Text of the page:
No justification for removing responsible lending laws

Kevin Davis, Emeritus Professor of Finance at the University of Melbourne, has slammed the Morrison Government’s planned scrapping of responsible lending laws, which he argues is “particularly egregious” and a “triumph of ideology and vested interests over logic and evidence”:

The axing of responsible lending obligations (RLOs) under the National Consumer Credit Protection Act 2009 is particularly egregious…

Instead, it appears to be banking on market forces and voluntary codes of conduct to protect financially unsophisticated borrowers. This is the triumph of ideology and vested interests over logic and evidence.

Plenty of credit

The case for removing responsible lending obligations rests on a number of unsupported assertions.

First, Treasurer Josh Frydenberg has argued lending needs be made easier to “kickstart” economic growth in these troubled times. The responsible lending obligations, he has said, increase the cost and time involved in making lending decisions.

But it is difficult to discern evidence in public statistics that responsible lending obligations have adversely affected loan growth or the cost of household-sector borrowing…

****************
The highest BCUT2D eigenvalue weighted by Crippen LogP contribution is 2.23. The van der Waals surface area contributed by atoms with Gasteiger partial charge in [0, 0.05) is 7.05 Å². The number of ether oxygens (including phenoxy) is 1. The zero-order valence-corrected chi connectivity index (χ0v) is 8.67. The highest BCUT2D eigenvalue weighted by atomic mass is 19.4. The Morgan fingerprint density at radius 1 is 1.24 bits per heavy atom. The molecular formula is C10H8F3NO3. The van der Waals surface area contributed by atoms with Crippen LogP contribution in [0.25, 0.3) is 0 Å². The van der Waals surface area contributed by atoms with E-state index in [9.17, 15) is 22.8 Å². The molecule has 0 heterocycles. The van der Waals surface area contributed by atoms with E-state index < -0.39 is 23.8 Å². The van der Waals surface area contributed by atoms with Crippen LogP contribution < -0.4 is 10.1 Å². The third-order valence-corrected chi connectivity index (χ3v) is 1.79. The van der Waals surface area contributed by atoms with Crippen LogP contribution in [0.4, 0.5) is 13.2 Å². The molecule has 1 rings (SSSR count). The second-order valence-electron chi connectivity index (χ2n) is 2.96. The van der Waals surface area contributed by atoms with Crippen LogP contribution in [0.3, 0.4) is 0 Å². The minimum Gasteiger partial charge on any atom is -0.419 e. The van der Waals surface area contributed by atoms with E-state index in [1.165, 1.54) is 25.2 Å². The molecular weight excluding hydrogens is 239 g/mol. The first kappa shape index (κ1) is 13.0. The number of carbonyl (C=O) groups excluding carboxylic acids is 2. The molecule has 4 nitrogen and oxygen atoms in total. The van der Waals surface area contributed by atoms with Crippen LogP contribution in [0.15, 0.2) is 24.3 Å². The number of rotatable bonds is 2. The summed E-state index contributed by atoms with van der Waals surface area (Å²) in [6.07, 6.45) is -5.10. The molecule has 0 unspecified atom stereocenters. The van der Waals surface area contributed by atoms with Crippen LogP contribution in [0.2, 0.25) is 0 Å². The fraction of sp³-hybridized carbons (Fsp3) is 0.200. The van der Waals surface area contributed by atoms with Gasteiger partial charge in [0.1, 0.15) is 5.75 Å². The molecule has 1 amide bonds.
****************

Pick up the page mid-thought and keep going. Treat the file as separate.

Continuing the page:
Confusing regulatory roles

The second invalid assertion is that oversight of bank lending by the Australian Prudential Regulation Authority can substitute for explicit responsible lending laws enforced by the Australian Securities and Investments Commission.

This misconstrues APRA’s mandate and expertise, which is focused on institutional safety, not on consumer protection. APRA should be interested in the specifics of a very large loan that may affect the lender’s financial strength. It cannot be expected to examine thousands of smaller loans…

Fears no longer relevant

The third assertion is that responsible lending regulations have made lenders “increasingly risk averse and overly conservative”, out of fear of incurring onerous penalties.

That might have had some relevance in the past. But not so much since ASIC’s failed “Wagyu and Shiraz” case against Westpac in the Federal Court in 2020…

Loan processing costs should be falling

A fourth assertion is the excessive cost of gathering and processing borrower information. But the development of “open banking” is enabling fintechs to harvest data of consenting borrowers and provide information at lower cost than ever before.

Relying on codes of conduct is an act of faith

Finally, it is claimed that reforming industry codes of conduct, incorporating responsible lending objectives and making them legally enforceable, removes the need for separate lending laws.

But past experience with “self-regulation” does not promote confidence this approach will work…

This is a bad look for the federal government. It has the hallmarks of political opportunism, using the COVID crisis to be a friend of business at the expense of consumers.